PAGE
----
Also under the buyer’s microscope is the quality of the asset. An asset’s quality is contingent on many factors, but two factors mentioned more than once were the vehicle and the due diligence the dealer performs before underwriting. Sheridan said due diligence has become “the predominant factor in making a decision in buying these portfolios.” Buyers want verification of the employer, job length and income. They also want to know what they can recover in the event that they have to repossess and sell the vehicle.
Sheridan said, “When there was a lot of liquidity in the marketplace, some dealers [were not] diligent in putting their loans together. Because there was such competition for every loan, they knew they could get it sold if they needed to. That just isn’t the case anymore.”
The last and possibly most obvious trend in the BHPH capital market is the difference in price financial institutions are willing to pay. Sheridan said, “There’s been a pretty significant deterioration in price.” He said a portfolio that was worth 85 cents for every dollar a year ago might only sell for 70 cents today.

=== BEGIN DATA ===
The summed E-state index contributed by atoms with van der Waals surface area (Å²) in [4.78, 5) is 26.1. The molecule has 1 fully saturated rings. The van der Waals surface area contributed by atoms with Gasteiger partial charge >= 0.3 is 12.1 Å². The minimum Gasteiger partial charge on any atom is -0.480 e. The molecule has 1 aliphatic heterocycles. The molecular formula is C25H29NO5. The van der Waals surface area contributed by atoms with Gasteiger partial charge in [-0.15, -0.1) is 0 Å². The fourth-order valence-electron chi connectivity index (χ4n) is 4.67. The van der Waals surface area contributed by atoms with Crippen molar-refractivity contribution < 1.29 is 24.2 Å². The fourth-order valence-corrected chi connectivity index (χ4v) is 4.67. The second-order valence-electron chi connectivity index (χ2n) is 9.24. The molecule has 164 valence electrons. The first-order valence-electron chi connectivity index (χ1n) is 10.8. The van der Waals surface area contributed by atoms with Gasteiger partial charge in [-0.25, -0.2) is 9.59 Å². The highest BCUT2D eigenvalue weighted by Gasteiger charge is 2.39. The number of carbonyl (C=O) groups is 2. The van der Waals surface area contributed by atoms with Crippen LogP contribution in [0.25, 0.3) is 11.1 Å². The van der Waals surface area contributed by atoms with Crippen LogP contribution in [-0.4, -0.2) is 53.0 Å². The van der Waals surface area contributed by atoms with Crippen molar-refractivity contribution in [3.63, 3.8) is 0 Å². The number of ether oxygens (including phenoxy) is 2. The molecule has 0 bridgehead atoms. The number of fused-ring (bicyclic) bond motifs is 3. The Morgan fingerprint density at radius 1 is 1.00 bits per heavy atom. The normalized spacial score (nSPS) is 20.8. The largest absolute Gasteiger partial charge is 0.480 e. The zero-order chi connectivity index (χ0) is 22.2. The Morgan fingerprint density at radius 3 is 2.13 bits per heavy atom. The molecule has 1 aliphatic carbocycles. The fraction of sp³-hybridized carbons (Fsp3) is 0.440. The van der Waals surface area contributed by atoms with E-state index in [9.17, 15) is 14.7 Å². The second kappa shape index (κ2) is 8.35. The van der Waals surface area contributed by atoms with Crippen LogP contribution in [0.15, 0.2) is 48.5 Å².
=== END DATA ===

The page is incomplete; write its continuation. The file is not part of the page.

Exactly what that means for the industry is uncertain because in the BHPH industry, greater emphasis is placed on ability and willingness to pay than on credit profiles. However, it should make BHPH portfolios more attractive to buyers, like Southside Financial, who prefer a little higher credit quality than the current average BHPH portfolio offers. Perdue said, “There’s really a great opportunity for buy here pay here dealers to buy … upstream from where they used to be.”
Agostinelli, whose company hasn’t scaled back bulk purchasing in 2008, agreed that in the long run, dealers may have better quality portfolios for him to look at. He said, “Long term, I think it’s highly positive for the market. It’s just, how does everybody navigate their way through what’s going on right now?”